Lisa was 40-years-old, sober, and on the path to addiction recovery when she tried crystal meth for the first time.
At the time, she seemed on track for the perfect recovery story. After nearly 20 years of struggling with the ravages of alcohol addiction and all of its consequences, she’d entered into a twelve-step program that turned her life around.
But Lisa’s relationship with addiction wasn’t over just yet. She, like so many others, was about to learn that relapses happen — and that sometimes, it takes more than one try to get clean.
Today, Lisa is 58-years-old, a grandmother, and eight years sober, and she’s joined Casey Scott and Matt Woolley on their podcast Project Recovery.
Every problem she had with addiction, Lisa believes, started with one dark evening when she was 13-years-old and found her younger brother’s dead body.
He’d been playing with his father’s pistol, Lisa says, and had accidentally shot himself. Young Lisa was the one to stumble upon his corpse. That was hard, she said – but the way her family handled it made it even worse.
“My father blamed me,” Lisa told Scott and Woolley. “He and my mother were a couple, and my brother and I were a couple, and we were supposed to take care of one another.”
Lisa said she tried to be tough and deal with the pain in her own, quiet way. But as she put on that tough exterior, she was internalizing her father’s blame and slowly slipping into a spiral of self-hatred that, later in her life, would grow into a crippling problem with alcohol.
Drinking in college and partying on weekends turned into full-blown alcoholism when she married her first husband, who she says was already deep into the throes of alcohol addiction.
“I couldn’t get him to join me, to quit,” Lisa says. “So I joined him. And from there, I drank and blacked out every night for seven years.”
Between 1991 and 1998, Lisa was arrested for driving under the influence four separate times. In the most extreme case, she was caught with a blood alcohol level of 0.35 – high enough to be fatal.
Throughout, her brother was always on her mind.
“There were many times that I would drive to the cemetery in semi-blackout,” Lisa says. “I would go to the cemetery and just cry because I just blamed myself for many years.”
After her last DUI in 1998, it seemed like Lisa was going to turn things around. She’d entered into Alcoholics Anonymous, split from her husband, and was working toward a better life.
Lisa thought she’d recovered – but it wasn’t over yet. Nine months sober, she met her second her husband, a fellow recovering addict, and started another relationship with a bad influence.
Her second husband wasn’t just an alcoholic. His drugs of choice, Lisa says, were heroin and crystal meth. It wasn’t long before he slipped back in his old habits, and Lisa joined him.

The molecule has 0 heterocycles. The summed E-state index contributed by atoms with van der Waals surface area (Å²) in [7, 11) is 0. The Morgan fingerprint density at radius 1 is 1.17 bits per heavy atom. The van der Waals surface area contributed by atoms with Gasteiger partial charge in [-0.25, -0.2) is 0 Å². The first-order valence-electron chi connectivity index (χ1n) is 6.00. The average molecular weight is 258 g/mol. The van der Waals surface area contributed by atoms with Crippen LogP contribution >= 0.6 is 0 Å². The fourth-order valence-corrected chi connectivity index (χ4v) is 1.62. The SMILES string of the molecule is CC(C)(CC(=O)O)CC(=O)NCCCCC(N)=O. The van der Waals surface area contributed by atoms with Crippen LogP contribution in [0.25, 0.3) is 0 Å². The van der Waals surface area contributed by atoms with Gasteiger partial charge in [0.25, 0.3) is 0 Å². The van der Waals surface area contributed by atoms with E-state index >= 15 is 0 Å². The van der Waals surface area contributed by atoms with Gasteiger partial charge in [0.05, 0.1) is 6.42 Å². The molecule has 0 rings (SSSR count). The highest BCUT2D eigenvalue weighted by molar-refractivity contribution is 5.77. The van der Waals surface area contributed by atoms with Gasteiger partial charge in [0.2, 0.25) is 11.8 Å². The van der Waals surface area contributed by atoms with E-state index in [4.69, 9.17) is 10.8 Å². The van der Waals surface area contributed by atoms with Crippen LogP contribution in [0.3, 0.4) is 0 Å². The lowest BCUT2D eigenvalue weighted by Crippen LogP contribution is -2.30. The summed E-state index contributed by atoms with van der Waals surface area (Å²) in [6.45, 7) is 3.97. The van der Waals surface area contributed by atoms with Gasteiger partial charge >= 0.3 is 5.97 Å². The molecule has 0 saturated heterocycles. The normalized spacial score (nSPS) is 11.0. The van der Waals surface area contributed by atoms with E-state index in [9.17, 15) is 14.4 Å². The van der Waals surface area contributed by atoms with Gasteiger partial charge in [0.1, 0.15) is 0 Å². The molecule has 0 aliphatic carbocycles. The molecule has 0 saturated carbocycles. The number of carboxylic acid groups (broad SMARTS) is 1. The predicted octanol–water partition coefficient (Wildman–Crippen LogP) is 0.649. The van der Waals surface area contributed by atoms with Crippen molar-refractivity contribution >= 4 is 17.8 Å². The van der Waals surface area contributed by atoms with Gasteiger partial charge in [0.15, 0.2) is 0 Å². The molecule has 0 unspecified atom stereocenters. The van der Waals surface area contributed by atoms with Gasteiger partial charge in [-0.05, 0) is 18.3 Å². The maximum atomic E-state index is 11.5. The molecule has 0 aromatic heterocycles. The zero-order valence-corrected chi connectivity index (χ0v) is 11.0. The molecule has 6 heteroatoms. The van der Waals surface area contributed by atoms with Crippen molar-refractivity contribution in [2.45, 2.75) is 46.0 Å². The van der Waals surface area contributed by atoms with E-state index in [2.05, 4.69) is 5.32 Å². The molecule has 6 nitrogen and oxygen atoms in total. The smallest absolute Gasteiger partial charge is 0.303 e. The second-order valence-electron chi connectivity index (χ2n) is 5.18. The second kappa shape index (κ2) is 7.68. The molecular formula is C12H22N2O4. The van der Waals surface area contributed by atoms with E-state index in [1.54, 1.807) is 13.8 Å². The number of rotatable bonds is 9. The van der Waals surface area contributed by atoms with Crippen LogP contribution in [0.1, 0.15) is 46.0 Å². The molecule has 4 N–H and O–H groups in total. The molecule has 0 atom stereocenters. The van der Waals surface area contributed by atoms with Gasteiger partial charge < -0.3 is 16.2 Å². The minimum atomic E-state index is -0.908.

He was in-and-out of prison; of the 13 years they were in a relationship, Lisa says, he spent 8 years behind bars. Still, Lisa waited for him every time, and when he got out, she’d pick him up, take him to her apartment, and the pair would get high.
Lisa had relapsed. Before long, they were homeless, making ends meet with petty thefts. She’d fallen to a new rock bottom – all because, she says, she missed a key step in the twelve-step recovery process.
“I had forgiven everybody else except me,” Lisa says. “I wanted to continue to punish myself.”
Lisa’s turnaround came just after her 50th birthday. She was arguing with a prostitute, waiting for her husband to come back home with drugs, when she realized that she didn’t want to live this life anymore. And so she packed up everything she owned into a few 80-gallon Rubbermaid containers and left.
She tried to convince her husband to quit with her, but he couldn’t or wouldn’t do it. He was too far in. And so she had to do it alone.
The path to recovery wasn’t easy. As part of the recovery process, Lisa had to go through cognitive behavioral therapy, a practice that tries to retrain the patient’s brain to break old habits.
“In that first year,” clinical psychiatrist Matt Woolley explains, “you’re literally rewiring the brain.”
For Lisa, that was a key step. Addiction was a part of her routine; when she was struggling with alcohol, she says, she would structure her entire day around drinking, scheduling her workday to make sure she had time for a liquor run.
It was essential, for an addict. Missing a single day of drinking could throw off her entire body.
“By the time I would get off work, the effects of the alcohol and the withdrawal had started to physically take over. I would be literally shaking,” Lisa says. “I need at least – well, probably six to eight ounces of straight vodka just to calm down.”
Coming down off heroin was far worse. Withdrawal, Lisa says, was one of the darkest, hardest, and most physically draining experiences she’d ever experienced.
The reward, however, was more than worth the cost. Thanks to the help of her addiction recovery center, Lisa is eight-years sober, now working as a life coach to help others struggling with addiction get back onto a better path. And if she hadn’t turned things around, the consequences could have been fatal.
Lisa’s first husband died in October of 2008, succumbing, she says, to alcohol addiction. Her second husband passed away in February of 2014. The cause of death, doctors told her, was an overdose.
More to the story
Sharing a story like Lisa’s isn’t easy. She joined Project Recovery, however, in the hopes that sharing it would help others who have found themselves in the dark sort of place she was in.
“I think it’s very important that we as women have the opportunity to share our stories,” Lisa says. “If we can get out and get into treatment and share our lives, we can help one another.”
Listen to Lisa’s full story and the stories of others like her on Project Recovery.
Resources for those suffering from addiction
Download Project Recovery Podcast
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